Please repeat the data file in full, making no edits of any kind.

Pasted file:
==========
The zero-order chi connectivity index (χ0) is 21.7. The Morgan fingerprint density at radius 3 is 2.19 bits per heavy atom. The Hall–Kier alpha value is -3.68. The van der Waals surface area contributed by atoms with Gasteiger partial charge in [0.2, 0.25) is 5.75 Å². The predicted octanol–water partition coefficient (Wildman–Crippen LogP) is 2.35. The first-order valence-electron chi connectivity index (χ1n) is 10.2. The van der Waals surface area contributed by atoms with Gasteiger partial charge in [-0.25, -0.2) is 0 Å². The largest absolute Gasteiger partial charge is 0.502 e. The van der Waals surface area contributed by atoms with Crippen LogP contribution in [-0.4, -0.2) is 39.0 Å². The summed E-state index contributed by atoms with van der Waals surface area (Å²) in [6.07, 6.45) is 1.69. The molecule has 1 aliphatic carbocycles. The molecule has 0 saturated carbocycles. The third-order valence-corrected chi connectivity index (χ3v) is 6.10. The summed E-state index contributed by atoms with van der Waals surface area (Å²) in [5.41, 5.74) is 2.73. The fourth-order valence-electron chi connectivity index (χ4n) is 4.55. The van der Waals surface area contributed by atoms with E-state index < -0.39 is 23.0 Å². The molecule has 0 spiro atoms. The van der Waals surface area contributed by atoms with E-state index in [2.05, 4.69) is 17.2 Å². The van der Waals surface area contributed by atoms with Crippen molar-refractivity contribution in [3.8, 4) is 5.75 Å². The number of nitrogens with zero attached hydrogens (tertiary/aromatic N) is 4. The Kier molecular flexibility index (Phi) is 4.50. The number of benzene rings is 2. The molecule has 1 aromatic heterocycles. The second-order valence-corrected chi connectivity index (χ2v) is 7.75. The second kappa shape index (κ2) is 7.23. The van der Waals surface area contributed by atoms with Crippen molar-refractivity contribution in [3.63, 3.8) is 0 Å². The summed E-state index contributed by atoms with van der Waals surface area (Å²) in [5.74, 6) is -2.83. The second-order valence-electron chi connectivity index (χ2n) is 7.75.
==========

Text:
The zero-order chi connectivity index (χ0) is 21.7. The Morgan fingerprint density at radius 3 is 2.19 bits per heavy atom. The Hall–Kier alpha value is -3.68. The van der Waals surface area contributed by atoms with Gasteiger partial charge in [0.2, 0.25) is 5.75 Å². The predicted octanol–water partition coefficient (Wildman–Crippen LogP) is 2.35. The first-order valence-electron chi connectivity index (χ1n) is 10.2. The van der Waals surface area contributed by atoms with Gasteiger partial charge in [-0.25, -0.2) is 0 Å². The largest absolute Gasteiger partial charge is 0.502 e. The van der Waals surface area contributed by atoms with Crippen LogP contribution in [-0.4, -0.2) is 39.0 Å². The summed E-state index contributed by atoms with van der Waals surface area (Å²) in [6.07, 6.45) is 1.69. The molecule has 1 aliphatic carbocycles. The molecule has 0 saturated carbocycles. The third-order valence-corrected chi connectivity index (χ3v) is 6.10. The summed E-state index contributed by atoms with van der Waals surface area (Å²) in [5.41, 5.74) is 2.73. The fourth-order valence-electron chi connectivity index (χ4n) is 4.55. The van der Waals surface area contributed by atoms with E-state index < -0.39 is 23.0 Å². The molecule has 0 spiro atoms. The van der Waals surface area contributed by atoms with E-state index in [2.05, 4.69) is 17.2 Å². The van der Waals surface area contributed by atoms with Crippen molar-refractivity contribution in [3.8, 4) is 5.75 Å². The number of nitrogens with zero attached hydrogens (tertiary/aromatic N) is 4. The Kier molecular flexibility index (Phi) is 4.50. The number of benzene rings is 2. The molecule has 1 aromatic heterocycles. The second-order valence-corrected chi connectivity index (χ2v) is 7.75. The second kappa shape index (κ2) is 7.23. The van der Waals surface area contributed by atoms with Crippen molar-refractivity contribution in [3.63, 3.8) is 0 Å². The summed E-state index contributed by atoms with van der Waals surface area (Å²) in [5.74, 6) is -2.83. The second-order valence-electron chi connectivity index (χ2n) is 7.75.